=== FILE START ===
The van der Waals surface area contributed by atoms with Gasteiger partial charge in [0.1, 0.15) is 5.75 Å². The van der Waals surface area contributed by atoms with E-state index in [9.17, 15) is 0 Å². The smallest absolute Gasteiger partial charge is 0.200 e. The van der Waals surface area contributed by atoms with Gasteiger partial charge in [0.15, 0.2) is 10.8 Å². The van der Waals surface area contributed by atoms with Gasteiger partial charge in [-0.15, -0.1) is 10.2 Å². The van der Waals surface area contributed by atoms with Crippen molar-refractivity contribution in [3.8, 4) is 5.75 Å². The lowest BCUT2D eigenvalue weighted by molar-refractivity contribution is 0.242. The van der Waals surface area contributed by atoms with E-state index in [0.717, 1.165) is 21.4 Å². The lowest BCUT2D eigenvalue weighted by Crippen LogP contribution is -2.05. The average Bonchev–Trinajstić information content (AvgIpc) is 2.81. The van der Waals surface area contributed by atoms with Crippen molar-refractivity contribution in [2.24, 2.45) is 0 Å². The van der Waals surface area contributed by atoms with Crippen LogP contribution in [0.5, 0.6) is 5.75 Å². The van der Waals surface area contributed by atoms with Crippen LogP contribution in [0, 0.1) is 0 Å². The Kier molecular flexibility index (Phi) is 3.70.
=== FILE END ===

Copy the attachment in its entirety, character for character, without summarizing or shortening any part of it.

The van der Waals surface area contributed by atoms with Gasteiger partial charge in [0.1, 0.15) is 5.75 Å². The van der Waals surface area contributed by atoms with E-state index in [9.17, 15) is 0 Å². The smallest absolute Gasteiger partial charge is 0.200 e. The van der Waals surface area contributed by atoms with Gasteiger partial charge in [0.15, 0.2) is 10.8 Å². The van der Waals surface area contributed by atoms with Gasteiger partial charge in [-0.15, -0.1) is 10.2 Å². The van der Waals surface area contributed by atoms with Crippen molar-refractivity contribution in [3.8, 4) is 5.75 Å². The lowest BCUT2D eigenvalue weighted by molar-refractivity contribution is 0.242. The van der Waals surface area contributed by atoms with E-state index in [0.717, 1.165) is 21.4 Å². The lowest BCUT2D eigenvalue weighted by Crippen LogP contribution is -2.05. The average Bonchev–Trinajstić information content (AvgIpc) is 2.81. The van der Waals surface area contributed by atoms with Crippen molar-refractivity contribution in [2.24, 2.45) is 0 Å². The van der Waals surface area contributed by atoms with Crippen LogP contribution in [0.5, 0.6) is 5.75 Å². The van der Waals surface area contributed by atoms with Crippen LogP contribution in [0, 0.1) is 0 Å². The Kier molecular flexibility index (Phi) is 3.70.